How high transaction fees are being tackled in the blockchain ecosystem


High transaction fees have been a long recurring issue for users on popular blockchain networks like Ethereum and Bitcoin during periods of increased demand. However, there are protocols, platforms and methods that help users to reduce costs.

What are transaction fees?

Transaction fees are fees that users pay to send a transaction or interact with a smart contract on a blockchain network. While gas fees can refer to transaction fees on any blockchain, the term is mainly used to describe the Ethereum network transaction fees.

Transaction fees are paid in small fractions of the network’s native cryptocurrency. For example, with Bitcoin (BTC), users will pay in Satoshi’s (very small fractions of BTC), and with Ether (ETH), they will pay in gwei.

There are two main reasons users need to pay fees when sending a transaction. The first reason is to pay miners or validators (also known as nodes) for securing the network. Proof-of-work (PoW) blockchains have miners who validate transactions by using their computing power to solve complex algorithms. In contrast, proof-of-stake (PoS) blockchains have validators who stake their tokens to secure the network.

In return for securing the network and ensuring that no fraudulent transactions are placed, these nodes are compensated with transaction fees on the blockchain. Network validators make it possible for the blockchain to operate in a decentralized manner without having to rely on centralized entities to ensure that no malicious activity takes place on the network.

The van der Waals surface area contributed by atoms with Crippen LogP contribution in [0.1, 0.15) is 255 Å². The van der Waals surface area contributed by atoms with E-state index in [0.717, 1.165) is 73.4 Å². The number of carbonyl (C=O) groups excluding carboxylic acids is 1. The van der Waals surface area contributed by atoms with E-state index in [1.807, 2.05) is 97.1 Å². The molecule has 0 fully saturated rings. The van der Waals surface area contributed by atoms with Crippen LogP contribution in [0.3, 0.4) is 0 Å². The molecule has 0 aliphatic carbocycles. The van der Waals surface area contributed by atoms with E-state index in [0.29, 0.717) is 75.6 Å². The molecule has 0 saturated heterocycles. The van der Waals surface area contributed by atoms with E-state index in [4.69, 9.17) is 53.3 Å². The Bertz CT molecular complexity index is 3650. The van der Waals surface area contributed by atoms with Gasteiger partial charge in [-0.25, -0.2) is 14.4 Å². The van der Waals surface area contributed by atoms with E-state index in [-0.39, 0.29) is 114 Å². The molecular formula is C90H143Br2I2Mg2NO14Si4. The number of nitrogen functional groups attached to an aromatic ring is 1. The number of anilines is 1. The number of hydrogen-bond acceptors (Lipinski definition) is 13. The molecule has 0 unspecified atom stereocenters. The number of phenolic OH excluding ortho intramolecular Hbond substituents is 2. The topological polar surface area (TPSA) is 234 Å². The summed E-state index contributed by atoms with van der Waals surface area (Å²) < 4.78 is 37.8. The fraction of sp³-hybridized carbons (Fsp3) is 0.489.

The second reason users pay transaction fees is to enable the operation of smart contracts. Smart contracts are programs that automatically execute once certain conditions have been met. For example, a smart contract may be programmed to release tokens or a nonfungible token (NFT) once they receive a payment or once a certain amount of time has passed. Just like users, smart contracts have to pay fees, too, since they’re also sending out transactions. So, if a user wants to perform a certain function on a smart contract, they will pay the gas fees.

Why can transaction fees get very expensive?

Transaction fees are not static and they vary based on many variables. One of these variables is speed, meaning that transactions with higher fees get prioritized by nodes, reducing the time it takes for them to arrive. On the other hand, transactions with lower fees take longer to validate since nodes do not prioritize them. 

Most mainstream platforms, for example, wallets and exchanges, preset the fee for a transaction at a medium level. However, users can change the fee, increasing the amount for urgent transactions and reducing the amount to save money while waiting longer for the transaction to complete.